Q&A with ‘Studies in the Novel’ Editors

The journal Studies in the Novel joined the Johns Hopkins University Press collection in 2014. Based at the University of North Texas, the journal has published incisive scholarship since its founding in 1965 by a group of UNT English professors. As a vehicle for critical reflection and social transformation, the novel remains what it always has been: a vital source of new ways of thinking and relating to a rapidly changing world. The journal continues to break new ground by promoting new theoretical approaches, a broader international scope, and an engagement with the contemporary novel as a form of social critique.



Now edited by Stephanie Hawkins along with managing editor Tim Boswell, Studies in the Novel has recently unveiled a new website at www.studiesinthenovel.org. The Marketing Department in the JHU Press Journals Division and the JHUP Information Technology staff worked with the editorial team to create the site, which will allow the quarterly to supplement the content published in the print edition. Hawkins and Boswell spoke with Brian Shea, Public Relations and Advertising Coordinator in Journals Marketing, about the new site.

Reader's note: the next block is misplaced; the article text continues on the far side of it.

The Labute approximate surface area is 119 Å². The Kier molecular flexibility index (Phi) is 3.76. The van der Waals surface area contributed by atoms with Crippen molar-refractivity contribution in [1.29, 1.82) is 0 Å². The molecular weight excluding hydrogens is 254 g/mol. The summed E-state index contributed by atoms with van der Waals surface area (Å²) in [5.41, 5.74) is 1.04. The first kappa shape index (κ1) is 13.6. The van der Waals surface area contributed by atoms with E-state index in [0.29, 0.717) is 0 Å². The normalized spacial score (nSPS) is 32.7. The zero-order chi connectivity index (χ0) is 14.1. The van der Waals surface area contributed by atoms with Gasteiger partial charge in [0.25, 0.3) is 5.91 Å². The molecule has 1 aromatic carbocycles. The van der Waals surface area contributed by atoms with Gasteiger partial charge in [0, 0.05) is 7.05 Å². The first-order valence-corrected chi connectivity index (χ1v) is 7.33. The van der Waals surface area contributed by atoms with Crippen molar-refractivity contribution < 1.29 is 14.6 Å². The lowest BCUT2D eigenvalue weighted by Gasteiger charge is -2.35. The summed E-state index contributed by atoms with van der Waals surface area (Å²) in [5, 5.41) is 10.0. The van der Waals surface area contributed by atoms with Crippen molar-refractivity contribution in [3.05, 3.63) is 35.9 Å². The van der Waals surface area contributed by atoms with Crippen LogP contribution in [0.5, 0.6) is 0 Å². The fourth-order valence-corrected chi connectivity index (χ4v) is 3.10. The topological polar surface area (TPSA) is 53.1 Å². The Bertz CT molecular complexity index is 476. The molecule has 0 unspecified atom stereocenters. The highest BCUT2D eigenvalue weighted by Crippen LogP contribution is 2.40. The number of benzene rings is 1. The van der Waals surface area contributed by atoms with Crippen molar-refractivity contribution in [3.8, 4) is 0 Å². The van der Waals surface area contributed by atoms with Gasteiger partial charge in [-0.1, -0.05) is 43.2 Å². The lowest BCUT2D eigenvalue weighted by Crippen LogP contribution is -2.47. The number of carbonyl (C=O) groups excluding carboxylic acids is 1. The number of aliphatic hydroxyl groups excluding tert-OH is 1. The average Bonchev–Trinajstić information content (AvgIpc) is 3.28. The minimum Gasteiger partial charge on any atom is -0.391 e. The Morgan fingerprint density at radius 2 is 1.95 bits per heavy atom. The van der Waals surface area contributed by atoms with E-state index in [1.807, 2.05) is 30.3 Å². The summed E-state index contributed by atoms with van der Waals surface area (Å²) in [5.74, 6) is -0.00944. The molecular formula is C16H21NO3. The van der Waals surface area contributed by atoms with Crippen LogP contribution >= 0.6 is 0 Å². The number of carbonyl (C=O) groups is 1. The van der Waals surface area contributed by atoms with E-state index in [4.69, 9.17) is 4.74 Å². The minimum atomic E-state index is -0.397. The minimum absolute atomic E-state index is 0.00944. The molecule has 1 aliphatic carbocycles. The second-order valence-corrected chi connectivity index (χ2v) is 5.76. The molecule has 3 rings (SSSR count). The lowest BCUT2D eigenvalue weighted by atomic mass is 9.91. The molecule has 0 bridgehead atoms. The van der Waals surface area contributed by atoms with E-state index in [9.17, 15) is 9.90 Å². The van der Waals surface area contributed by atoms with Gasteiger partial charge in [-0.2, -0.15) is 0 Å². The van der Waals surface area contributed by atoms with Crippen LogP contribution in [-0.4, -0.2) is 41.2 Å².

Brian Shea: What were your initial feelings when you saw the completed site?

Stephanie Hawkins: My first thought was, wow, this is really exciting. I love how both the journal’s established reputation and revitalized vision—to publish “novel” scholarship on the novel—came together in the website’s bold design. To my mind, the website’s format and fluid design not only capture the novel’s world-making possibilities, but also invite further exploration and discovery, the very things I hope this website helps inspire in the field at large.

Tim Boswell: My reaction was really similar. I was excited to see a site that, from a technical and design standpoint, I felt was the equal to anything in the field. Too often scholarly and academic websites fail to reflect the appreciation for beauty and engagement that truly—for many of us—drove us to love books and ideas in the first place.

BS: What encouraged you to look into a new site for Studies in the Novel?

SH: Certainly I felt it was time to give our nearly fifty-year-old journal a fresh look and feel, but I also wanted to have a dynamic site that could capitalize on social media, blogging, and pod and videocasts in order to create a more publicly accessible space to promote scholarly exchange and support the innovative teaching of new and canonical novels.

TB: A digital presence can provide so much more than simply another venue for stating information in the same static way that it might be presented if printed. We knew we wanted a site with a look and layout that would allow for a visual sensibility and interaction of the type offered by many commercial sites. As Stephanie pointed out, the journal may have been around for nearly half a century, but our website shouldn’t look like it has, too.

Screenshot 2015-03-10 16.43.55BS: What new things can readers expect on the web site in the coming months?